A control tower is seen at John F. Kennedy Airport on Feb. 28, 2013, in New York City. / Getty Images
Two kayakers who found themselves up Jamaica Bay without a paddle emerged from the water at New York's John F. Kennedy Airport this weekend, drawing summonses for themselves and a bit of embarrassment for airport security.
The airport fancies itself among the safest in the world thanks in part to its Perimeter Intrusion Detection System, a $100 million-plus web of surveillance cameras and motion detectors designed to ensure that nobody breaches the 12-square-mile property in Queens undetected.
But for the second time in less than two years, the airport perimeter was breached by wayward boaters. Jordan Crooms, 21, told the New York Post that he and buddy Anthony Giglio, 21, had set out from a park across the bay. Things got shaky when their kayak flipped and two of their paddles disappeared in the confusion.
"We had one paddle left," Jordan Crooms told the Post. "We were going toward the closest spot to shore."
They washed up Saturday morning past the end of Kennedy's Runway 4L, undetected by security. It was the same runway where a man scaled an 8-foot fence and walked into the airport after his jet ski ran out of gas in August 2012. In both cases, the airport's detection system sounded no warnings.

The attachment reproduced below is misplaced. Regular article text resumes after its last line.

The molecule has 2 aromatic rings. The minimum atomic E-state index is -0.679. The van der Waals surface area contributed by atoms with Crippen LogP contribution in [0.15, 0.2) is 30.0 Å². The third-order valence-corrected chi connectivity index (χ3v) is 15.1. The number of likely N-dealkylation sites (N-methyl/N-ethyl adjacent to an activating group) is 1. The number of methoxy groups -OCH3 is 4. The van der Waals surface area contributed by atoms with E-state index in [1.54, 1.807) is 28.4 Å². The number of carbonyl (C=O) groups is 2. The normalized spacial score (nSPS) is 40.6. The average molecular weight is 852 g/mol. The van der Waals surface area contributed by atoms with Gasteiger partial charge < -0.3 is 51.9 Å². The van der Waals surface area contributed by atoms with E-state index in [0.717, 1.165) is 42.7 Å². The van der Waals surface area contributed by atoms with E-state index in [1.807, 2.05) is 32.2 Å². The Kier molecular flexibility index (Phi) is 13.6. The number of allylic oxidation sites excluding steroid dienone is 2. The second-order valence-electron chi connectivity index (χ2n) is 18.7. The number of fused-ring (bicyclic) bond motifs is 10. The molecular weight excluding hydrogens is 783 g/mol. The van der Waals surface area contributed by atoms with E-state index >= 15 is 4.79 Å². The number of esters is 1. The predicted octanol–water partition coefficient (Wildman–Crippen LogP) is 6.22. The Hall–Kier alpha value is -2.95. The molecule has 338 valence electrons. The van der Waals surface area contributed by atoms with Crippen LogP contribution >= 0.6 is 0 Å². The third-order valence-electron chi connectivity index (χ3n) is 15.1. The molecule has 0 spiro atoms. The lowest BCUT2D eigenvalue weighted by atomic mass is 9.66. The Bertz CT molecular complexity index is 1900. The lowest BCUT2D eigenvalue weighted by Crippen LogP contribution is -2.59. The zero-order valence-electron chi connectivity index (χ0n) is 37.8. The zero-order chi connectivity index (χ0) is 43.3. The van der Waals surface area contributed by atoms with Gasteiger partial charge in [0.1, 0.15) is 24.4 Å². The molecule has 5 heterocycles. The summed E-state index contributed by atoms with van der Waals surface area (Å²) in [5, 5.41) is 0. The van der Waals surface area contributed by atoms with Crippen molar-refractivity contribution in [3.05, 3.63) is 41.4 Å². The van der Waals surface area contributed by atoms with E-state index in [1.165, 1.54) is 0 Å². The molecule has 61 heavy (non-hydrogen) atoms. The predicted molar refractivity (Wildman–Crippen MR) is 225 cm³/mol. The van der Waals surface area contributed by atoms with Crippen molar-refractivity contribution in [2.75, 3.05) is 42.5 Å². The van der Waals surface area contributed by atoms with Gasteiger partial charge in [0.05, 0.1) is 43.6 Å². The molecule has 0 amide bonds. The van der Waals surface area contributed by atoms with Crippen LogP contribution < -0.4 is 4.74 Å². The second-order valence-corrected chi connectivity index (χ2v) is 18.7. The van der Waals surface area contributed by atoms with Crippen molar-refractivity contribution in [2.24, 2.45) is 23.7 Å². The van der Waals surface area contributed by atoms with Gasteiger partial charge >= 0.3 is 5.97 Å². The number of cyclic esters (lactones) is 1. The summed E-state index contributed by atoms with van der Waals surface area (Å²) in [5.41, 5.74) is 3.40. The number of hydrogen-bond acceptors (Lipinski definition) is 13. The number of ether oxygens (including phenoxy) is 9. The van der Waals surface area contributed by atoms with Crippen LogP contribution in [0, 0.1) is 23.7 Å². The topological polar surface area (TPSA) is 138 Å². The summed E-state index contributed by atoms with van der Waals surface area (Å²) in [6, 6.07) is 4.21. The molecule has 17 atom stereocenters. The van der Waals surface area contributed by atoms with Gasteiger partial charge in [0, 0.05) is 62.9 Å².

Airport workers found the kayakers on a navigational pier at the end of a runway early Saturday morning. Port Authority Police said it issued them summonses.
The Post notes that Port Authority boat patrols around Kennedy were canceled last year to save money.
"Once again a perimeter security breach at JFK Airport raises serious concerns about the Port Authority's Perimeter Intrusion Detection System, a system the PAPBA believes is a failure," the Port Authority police union said in a statement. "The PA has the vessels, purchased with federal funds, and Coast Guard-certified marine police officers to perform a 24-hour marine perimeter patrol with rescue capability."
Contributing: Associated Press
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